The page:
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With the growing advent of technology, is seeing still believing?


Last year, in November, the Chinese army deceived India by morphing content and publicizing images showing "surrendered Indian soldiers captured by Chinese PLA crouching in humiliating postures". Later, it was found that neither the video nor the photographs were real. India neutralized the Chinese narrative about who controlled Galwan.

by releasing realistic, authentic images of the Indian army performing its New year flag-raising exercise. After thoroughly examining the photos, Indian defense analysts concluded that the texture of the mountains in the footage given by China did not correlate to the geographic parameters of Galwan. Moreover, the PLA troops resembled Chinese movie stars clearly indicating that it was staged and not real. Apart from that, the observers noted that the images of ostensibly supplicant Indians in some previous Chinese photos appeared to be photoshopped.


It seems as if AI-driven 'deep fakes' are the next big tool of the Chinese disinformation campaign. The debate that arises/shapes from this is whether democracies like India should play defensive or start exposing the lies of autocratic China by producing forged content to deflate and deter China.


A closer look: Deepfakes are fake videos, audios or images which look eerily realistic. Deepfake, like other deep-learning algorithms, is based on neural networks, which are software frameworks that seek to replicate the human brain's functioning. Deepfakes require source data samples, and an encoder and decoder. The important properties of the source data, which might be an image, video, text, or audio file, are analysed and compared using a universal encoder. Once the data is broken down to a lower dimensional latent space, the encoder gets trained to find patterns. The decoder is a trained algorithm that compares and contrasts the two images using the specifications of the target. As a result, the algorithm superimposes the source's attributes onto the target image, generating fake data. Although by taking a closer look at them, deepfakes can easily be spotted, it is quite simple to mistake a deepfake for a real video. Today, deepfakes are widely being used for misinformation, and if done well, can fool thousands of people. “The capacity to generate deepfakes is proceeding much faster than the ability to detect them.”

Democratic India is extremely vulnerable to such false news attacks, and it must act quickly to stop them, or else Indians would suffer the consequences.

Deepfakes: A challenge to truth in politics Deepfakes is a global problem and when mixed with politics, can have spectacular or even quite disastrous results.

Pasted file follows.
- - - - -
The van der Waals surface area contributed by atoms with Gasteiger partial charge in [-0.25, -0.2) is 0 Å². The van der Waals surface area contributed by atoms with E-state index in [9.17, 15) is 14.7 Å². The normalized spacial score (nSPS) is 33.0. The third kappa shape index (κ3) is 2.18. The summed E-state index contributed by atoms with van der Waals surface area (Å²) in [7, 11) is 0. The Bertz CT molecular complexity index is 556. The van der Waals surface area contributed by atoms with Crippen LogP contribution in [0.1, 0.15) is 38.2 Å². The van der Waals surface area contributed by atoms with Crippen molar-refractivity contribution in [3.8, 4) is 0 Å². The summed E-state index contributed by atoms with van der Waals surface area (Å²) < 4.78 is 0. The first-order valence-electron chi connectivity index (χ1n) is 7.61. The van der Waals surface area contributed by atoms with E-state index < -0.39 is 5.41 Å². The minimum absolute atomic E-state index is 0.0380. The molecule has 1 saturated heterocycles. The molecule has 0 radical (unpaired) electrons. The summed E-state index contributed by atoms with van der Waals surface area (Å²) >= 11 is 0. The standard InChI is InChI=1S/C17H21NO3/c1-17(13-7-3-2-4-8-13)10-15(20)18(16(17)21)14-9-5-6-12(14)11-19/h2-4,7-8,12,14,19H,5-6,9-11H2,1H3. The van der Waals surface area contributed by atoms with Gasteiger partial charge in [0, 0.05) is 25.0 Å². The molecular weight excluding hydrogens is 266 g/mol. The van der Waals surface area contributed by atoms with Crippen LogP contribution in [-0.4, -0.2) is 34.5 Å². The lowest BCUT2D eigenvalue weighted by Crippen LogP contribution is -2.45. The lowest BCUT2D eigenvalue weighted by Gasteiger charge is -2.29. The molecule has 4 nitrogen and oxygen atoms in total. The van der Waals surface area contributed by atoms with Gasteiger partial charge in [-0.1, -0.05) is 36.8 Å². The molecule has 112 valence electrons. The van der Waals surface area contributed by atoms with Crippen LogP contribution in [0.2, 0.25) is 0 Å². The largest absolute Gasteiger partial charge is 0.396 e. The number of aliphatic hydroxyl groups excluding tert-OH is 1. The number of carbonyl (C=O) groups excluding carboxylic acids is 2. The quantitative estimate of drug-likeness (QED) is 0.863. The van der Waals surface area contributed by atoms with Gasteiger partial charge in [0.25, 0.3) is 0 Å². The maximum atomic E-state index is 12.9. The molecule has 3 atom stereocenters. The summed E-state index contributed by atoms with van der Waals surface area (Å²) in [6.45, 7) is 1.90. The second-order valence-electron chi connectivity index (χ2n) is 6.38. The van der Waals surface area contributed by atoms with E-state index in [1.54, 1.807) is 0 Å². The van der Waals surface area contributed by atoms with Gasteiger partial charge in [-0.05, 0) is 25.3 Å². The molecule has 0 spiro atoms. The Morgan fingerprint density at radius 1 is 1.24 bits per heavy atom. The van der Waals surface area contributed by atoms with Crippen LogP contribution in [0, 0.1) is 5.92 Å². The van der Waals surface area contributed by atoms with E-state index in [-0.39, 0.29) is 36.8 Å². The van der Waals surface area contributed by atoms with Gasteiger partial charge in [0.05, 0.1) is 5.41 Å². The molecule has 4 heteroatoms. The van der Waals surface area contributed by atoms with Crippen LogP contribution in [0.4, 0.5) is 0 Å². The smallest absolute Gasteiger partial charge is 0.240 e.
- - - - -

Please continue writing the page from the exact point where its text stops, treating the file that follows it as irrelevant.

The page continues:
• Recently, BJP member Manoj Tiwari used deepfakes to make English and Haryanvi dubbed versions of his videos to reach a larger audience.

  • An alleged deepfake of Gabonese president Ali Bongo was widely distributed, which led to a military coup, the first in 55 years.

  • Evidence suggests that a fake news item including fictitious remarks from Qatar's emir may have caused the diplomatic spat between Saudi Arabia and Qatar.

  • Many deepfakes of president Joe Biden and former presidents Barack Obama and Donald Trump are being used to spread misinformation.

  • A political party in Belgium made a deepfake video depicting President Donald Trump intervening in the country's internal affairs. “As you know,” the video falsely depicted Trump as saying, “I had the balls to withdraw from the Paris climate agreement—and so should you”. A political storm erupted and died down only when the party's media team admitted to the high-tech counterfeit. A deepfake depicting President Trump ordering the deployment of U.S. forces against North Korea could trigger a nuclear war.

As a consequence of this, even the truth will not be believed. Nixon's phone call cost him the presidency. Images of tragedy from concentration camps prompted us to take action. If the notion of believing what you see is under attack, that is a huge problem.

More people should learn about deepfakes, since a shocking proportion of individuals fall for these videos.

What can we do about deepfakes? Can they be detected? Sometimes, it is possible to detect text, images or audio synthesized by a machine.

Is it the same for deepfakes?

Well, yes and no. In the initial days of deepfakes, they were quite easy to catch— the videos had irregular blinking patterns, the skin tone on the face and on the neck didn’t match up, etc. However, it didn’t take long before these small indicators also vanished.


Several governments, including many states in the United States, have recognized the danger and adopted legislation to prevent the misuse of deep fakes. However, there are currently no rules in India that control deep fakes. India needs to think and act smarter by bringing in legislation and unleashing Indian cyberwarriors who with their skills won’t let any further similar misconceptions to shape in future.


“If AI is reaching the point where it will be virtually impossible to detect audio and video representations of individuals speaking things they never uttered…, seeing will no longer be believing.” Without reliable evidence, we will have to determine who or what to believe. Is that a good idea? Would it work out well?



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